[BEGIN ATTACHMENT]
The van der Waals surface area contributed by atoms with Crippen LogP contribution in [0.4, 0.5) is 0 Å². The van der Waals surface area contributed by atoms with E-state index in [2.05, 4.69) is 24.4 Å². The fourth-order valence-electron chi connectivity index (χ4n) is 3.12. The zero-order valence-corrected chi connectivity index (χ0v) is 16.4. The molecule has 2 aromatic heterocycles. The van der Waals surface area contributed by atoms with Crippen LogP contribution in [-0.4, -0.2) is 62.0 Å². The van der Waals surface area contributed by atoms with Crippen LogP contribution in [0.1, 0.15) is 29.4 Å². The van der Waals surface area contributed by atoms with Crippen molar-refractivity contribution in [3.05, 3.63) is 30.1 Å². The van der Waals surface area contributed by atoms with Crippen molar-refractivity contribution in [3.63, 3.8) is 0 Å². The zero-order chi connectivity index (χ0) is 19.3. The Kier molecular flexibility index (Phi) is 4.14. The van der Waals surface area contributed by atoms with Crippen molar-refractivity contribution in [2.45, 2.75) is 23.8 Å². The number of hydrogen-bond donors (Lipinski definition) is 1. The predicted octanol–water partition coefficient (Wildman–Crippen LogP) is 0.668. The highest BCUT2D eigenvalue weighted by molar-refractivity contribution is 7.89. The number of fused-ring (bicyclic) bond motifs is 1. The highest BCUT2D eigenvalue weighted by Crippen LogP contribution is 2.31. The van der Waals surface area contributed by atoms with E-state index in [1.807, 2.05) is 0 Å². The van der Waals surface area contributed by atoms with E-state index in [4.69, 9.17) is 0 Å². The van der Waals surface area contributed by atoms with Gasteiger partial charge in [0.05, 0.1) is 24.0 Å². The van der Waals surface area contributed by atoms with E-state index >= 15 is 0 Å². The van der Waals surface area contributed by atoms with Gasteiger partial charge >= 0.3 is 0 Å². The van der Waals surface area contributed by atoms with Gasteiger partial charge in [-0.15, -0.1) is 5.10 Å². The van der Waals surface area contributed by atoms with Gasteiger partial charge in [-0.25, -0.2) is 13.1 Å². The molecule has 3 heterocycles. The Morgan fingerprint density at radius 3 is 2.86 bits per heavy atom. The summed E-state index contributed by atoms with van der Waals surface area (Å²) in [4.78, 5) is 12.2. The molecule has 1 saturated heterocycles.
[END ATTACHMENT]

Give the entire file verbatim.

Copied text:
The van der Waals surface area contributed by atoms with Crippen LogP contribution in [0.4, 0.5) is 0 Å². The van der Waals surface area contributed by atoms with E-state index in [2.05, 4.69) is 24.4 Å². The fourth-order valence-electron chi connectivity index (χ4n) is 3.12. The zero-order valence-corrected chi connectivity index (χ0v) is 16.4. The molecule has 2 aromatic heterocycles. The van der Waals surface area contributed by atoms with Crippen LogP contribution in [-0.4, -0.2) is 62.0 Å². The van der Waals surface area contributed by atoms with Crippen LogP contribution in [0.1, 0.15) is 29.4 Å². The van der Waals surface area contributed by atoms with Crippen molar-refractivity contribution in [3.05, 3.63) is 30.1 Å². The van der Waals surface area contributed by atoms with Crippen molar-refractivity contribution in [3.63, 3.8) is 0 Å². The zero-order chi connectivity index (χ0) is 19.3. The Kier molecular flexibility index (Phi) is 4.14. The van der Waals surface area contributed by atoms with Crippen molar-refractivity contribution in [2.45, 2.75) is 23.8 Å². The number of hydrogen-bond donors (Lipinski definition) is 1. The predicted octanol–water partition coefficient (Wildman–Crippen LogP) is 0.668. The highest BCUT2D eigenvalue weighted by molar-refractivity contribution is 7.89. The number of fused-ring (bicyclic) bond motifs is 1. The highest BCUT2D eigenvalue weighted by Crippen LogP contribution is 2.31. The van der Waals surface area contributed by atoms with E-state index in [1.807, 2.05) is 0 Å². The van der Waals surface area contributed by atoms with E-state index in [4.69, 9.17) is 0 Å². The van der Waals surface area contributed by atoms with Gasteiger partial charge in [0.05, 0.1) is 24.0 Å². The van der Waals surface area contributed by atoms with E-state index >= 15 is 0 Å². The van der Waals surface area contributed by atoms with Gasteiger partial charge >= 0.3 is 0 Å². The van der Waals surface area contributed by atoms with Gasteiger partial charge in [-0.15, -0.1) is 5.10 Å². The van der Waals surface area contributed by atoms with Gasteiger partial charge in [-0.25, -0.2) is 13.1 Å². The molecule has 3 heterocycles. The Morgan fingerprint density at radius 3 is 2.86 bits per heavy atom. The summed E-state index contributed by atoms with van der Waals surface area (Å²) in [4.78, 5) is 12.2. The molecule has 1 saturated heterocycles.